Experimental data on the synaptic connectivity between L2/3 supragranular pyramidal neurons in rat extrastriate visual cortex also showed a clearly skewed distribution of connection lengths , , but the peak frequency was at a higher connection length than in our results. However, the experimental data set  was incomplete, since only the longest branches of connections were reported.
In- and out-degree and degree
We analyzed the degree of neurons on the basis of connections via either basal or apical dendrites. The in-degree of a neuron via its apical dendrite (basal dendrites) is the number of neurons from which it receives axonal projections onto its apical dendrite (basal dendrites). The in-degree distribution is built up from the in-degrees of all neurons in the network. The out-degree of a neuron via apical dendrites (basal dendrites) is the number of neurons to which it sends out axonal projections impinging onto apical dendrites (basal dendrites). Finally, the degree of a neuron, again separate for apical dendrite and basal dendrites, is the total number of neurons connected to this neuron by both incoming and outgoing axonal projections.
Figure 9 shows the various degree distributions. The in- and out-degrees via basal dendrites (Figs. 9B, D) were more than twice as large as the in- and out-degrees via apical dendrites (Figs. 9A, C). This can partly be explained by the greater size of the basal dendritic field in comparison with the apical dendritic tree. The average total length of individual basal dendritic trees was 649 µm (Fig. 4). The number of dendritic trees per neuron was on average 6, so the total length of the dendritic field of a neuron was on average 3894 µm. The mean total length of an apical dendrite was 2456 µm (Fig. 4). Thus, the basal field was 1.6 times as large as the apical dendrite. Furthermore, the apical dendritic field had its highest density further away from the soma than the basal dendritic field, which may also have resulted in a different overlap between axonal and basal dendritic field compared with that between axonal and apical dendritic field.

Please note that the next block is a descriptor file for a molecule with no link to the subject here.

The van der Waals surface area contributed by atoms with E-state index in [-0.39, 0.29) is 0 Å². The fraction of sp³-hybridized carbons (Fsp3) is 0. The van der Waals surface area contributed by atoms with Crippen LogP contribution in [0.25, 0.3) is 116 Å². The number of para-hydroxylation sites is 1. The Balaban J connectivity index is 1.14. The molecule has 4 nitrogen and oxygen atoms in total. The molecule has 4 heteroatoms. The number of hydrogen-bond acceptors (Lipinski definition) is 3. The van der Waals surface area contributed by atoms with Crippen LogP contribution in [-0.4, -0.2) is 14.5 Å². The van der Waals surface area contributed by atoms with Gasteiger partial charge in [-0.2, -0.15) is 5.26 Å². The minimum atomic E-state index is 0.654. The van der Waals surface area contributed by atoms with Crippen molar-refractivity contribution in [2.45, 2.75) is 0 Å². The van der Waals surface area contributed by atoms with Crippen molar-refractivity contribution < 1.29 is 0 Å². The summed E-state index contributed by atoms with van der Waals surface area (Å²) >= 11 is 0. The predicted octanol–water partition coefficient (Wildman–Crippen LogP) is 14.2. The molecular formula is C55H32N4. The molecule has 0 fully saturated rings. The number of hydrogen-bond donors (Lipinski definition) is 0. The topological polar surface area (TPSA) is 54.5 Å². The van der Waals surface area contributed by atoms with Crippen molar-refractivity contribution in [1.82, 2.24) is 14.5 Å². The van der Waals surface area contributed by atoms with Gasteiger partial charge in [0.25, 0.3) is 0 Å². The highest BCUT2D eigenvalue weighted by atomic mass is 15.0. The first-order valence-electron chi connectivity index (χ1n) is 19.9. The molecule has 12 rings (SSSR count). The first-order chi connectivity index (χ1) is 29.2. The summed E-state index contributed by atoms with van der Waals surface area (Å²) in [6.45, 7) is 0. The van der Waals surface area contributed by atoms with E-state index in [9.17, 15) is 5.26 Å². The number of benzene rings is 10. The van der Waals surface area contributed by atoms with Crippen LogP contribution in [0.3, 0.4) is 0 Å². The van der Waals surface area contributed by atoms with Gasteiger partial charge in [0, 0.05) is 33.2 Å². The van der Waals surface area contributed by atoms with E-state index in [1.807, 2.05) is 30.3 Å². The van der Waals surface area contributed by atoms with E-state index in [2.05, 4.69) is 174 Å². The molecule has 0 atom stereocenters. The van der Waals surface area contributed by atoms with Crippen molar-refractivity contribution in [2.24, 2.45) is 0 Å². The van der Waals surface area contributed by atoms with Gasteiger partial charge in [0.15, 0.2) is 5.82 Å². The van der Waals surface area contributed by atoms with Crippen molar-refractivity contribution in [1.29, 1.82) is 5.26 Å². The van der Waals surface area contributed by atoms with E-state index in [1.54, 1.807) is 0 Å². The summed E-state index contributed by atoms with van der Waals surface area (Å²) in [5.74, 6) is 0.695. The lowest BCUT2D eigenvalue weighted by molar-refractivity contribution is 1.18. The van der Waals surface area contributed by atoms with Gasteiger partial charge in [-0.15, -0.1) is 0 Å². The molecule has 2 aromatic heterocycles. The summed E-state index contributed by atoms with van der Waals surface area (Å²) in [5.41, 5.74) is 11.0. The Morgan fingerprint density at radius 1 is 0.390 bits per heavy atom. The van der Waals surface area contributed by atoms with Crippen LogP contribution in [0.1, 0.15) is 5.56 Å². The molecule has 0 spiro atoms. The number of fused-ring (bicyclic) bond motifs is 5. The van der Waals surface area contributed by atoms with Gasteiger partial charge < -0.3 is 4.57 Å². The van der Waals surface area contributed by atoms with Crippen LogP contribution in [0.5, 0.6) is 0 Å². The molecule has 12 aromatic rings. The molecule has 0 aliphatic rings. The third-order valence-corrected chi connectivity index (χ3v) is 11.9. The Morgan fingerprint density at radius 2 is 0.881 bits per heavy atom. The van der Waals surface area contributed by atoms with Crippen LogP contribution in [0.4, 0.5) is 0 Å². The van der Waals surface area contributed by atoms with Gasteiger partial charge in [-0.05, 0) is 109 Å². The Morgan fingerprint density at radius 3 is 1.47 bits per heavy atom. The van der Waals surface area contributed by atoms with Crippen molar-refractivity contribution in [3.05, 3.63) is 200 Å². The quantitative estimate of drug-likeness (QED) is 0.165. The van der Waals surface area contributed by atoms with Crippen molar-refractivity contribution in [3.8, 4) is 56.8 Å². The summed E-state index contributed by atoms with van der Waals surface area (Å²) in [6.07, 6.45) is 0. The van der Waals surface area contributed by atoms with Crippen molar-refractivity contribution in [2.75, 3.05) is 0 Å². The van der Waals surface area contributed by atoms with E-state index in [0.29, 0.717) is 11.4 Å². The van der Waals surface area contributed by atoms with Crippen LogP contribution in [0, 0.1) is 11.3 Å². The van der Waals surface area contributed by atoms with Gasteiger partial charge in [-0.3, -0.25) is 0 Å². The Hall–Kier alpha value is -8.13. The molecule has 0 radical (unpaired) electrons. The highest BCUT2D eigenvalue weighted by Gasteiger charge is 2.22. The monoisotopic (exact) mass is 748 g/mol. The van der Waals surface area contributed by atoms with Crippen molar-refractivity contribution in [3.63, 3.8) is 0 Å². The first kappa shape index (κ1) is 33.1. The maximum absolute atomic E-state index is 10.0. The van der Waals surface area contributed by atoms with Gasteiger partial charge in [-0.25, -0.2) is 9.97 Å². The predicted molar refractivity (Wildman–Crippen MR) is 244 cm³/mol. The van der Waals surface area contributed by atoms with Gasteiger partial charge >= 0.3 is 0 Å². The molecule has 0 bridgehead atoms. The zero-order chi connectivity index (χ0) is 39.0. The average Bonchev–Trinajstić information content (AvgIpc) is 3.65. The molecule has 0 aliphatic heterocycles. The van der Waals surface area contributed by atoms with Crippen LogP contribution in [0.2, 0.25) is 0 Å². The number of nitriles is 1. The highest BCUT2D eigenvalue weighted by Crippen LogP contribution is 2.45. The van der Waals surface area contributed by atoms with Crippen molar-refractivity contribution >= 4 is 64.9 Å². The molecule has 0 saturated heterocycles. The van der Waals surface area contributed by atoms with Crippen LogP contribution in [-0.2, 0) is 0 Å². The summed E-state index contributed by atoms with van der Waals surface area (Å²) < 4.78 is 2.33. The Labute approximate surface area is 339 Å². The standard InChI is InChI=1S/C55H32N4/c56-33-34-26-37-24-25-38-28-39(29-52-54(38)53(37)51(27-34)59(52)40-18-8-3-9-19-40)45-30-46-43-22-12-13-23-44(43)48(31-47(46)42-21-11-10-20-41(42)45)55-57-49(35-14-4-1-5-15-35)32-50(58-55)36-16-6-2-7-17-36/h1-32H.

A, In-degree for connections via apical dendrite. B, In-degree for connections via basal dendrite. C, Out-degree for connections via apical dendrite. D, Out-degree for connections via basal dendrite. E, Degree for connections via apical dendrite. F, Degree for connections via basal dendrite.
The degree distributions show a low frequency of highly connected neurons (hubs). For example, in the in-degree distribution via apical dendrites (Fig. 9A), there are a few neurons with 60–80 and 120–140 connections. The in- and out-degree distributions via apical dendrites show a monotonically decreasing frequency with degree (Figs. 9A, C), whereas the in- and out-degree distributions via basal dendrites (Figs. 9B, D) have a clear peak. Interestingly, the overall shape of the in- and out-degree distributions via apical dendrites (Figs. 9A, C) is different from the shape of the total degree distribution via apical dendrites (Fig. 9E), which implies that the set of neurons with a high in-degree was not the same as the set of neurons with a high out-degree.